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Single Family Housing and Townhouses Liveability Criteria

- Provide windows on all sides, avoid blank end walls if at all possible


- Front of house should have a large sized window, bay window etc. for maximum overview to street


- Living room window sill should be low so that one can see outside while seated


- End suites should have entries on side wall or at corner to increase visibility


- Provide windows in kitchens where possible to increase overlook from inside houses


- At front entries provide window to entry porch to View visitors


- In barrier-free suites, incorporate motion detectors to turn on exterior lighting at main entry


- Sliding doors should be used sparingly; instead use glazed swing doors with dead-bolts, as this allows for more security and access by residents from the exterior.


- Sliding doors should never be used as the only means of lighting and Ventilating a room, as this does not allow for air conditioners, and many people are not comfortable with the idea of leaving a sliding door open at night for ventilation


- Awning, single-hung or casement windows are preferred due to better locking mechanism; they are also generally better from an energy point of view. Single-hung windows can be difficult to operate for people with mobility problems or impaired strength; casement windows can be difficult to operate for people with impaired co-ordination.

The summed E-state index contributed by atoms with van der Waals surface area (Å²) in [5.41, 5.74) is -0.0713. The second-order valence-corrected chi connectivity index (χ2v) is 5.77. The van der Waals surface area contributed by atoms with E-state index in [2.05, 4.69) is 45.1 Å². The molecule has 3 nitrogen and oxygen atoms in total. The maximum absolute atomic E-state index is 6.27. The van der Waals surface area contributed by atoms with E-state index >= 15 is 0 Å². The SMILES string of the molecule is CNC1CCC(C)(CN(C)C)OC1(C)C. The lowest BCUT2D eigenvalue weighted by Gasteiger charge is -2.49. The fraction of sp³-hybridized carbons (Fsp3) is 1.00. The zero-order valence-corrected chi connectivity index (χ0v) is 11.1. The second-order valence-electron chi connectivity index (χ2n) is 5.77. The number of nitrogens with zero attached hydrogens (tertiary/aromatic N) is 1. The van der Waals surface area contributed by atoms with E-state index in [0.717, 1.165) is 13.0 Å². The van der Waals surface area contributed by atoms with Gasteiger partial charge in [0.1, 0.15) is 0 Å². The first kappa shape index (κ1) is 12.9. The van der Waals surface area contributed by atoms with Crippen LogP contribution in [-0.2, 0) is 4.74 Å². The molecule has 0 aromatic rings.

- Townhouses should have shaded, sheltered entry porch of sufficient size to encourage residents to sit. This provides 'life on the street', and gives the sense that people are living here.


- Garages should not project in such a fashion as to limit visibility of the site or dominate the street elevation (people live here, not carsl)


- Houses with garages must be planned in such a manner that there is also a window on the front of the house


- Windows in bedrooms should have sill low enough to allow children to look out of the windows, 100 mm limiting device should be installed on low upper-storey windows in conformance with building code requirements


- Basements should be laid out in such a fashion that space is useful for future conversion to finished space, consider larger than normal basement windows, possible rough-in plumbing for future bathroom


- Accessible townhouses should have laundry rooms on ground floor


- Windows and doors should be visible from public or adjacent spaces to discourage forced entry


- Pickets at stairs allow small children to see without climbing the guards, as well as giving them hand-holds


- Avoid using winders at stairways (a tripping hazard)


> Special housing units can be created for people with environmental sensitivities; refer to the Sustainability pages on this website for more information

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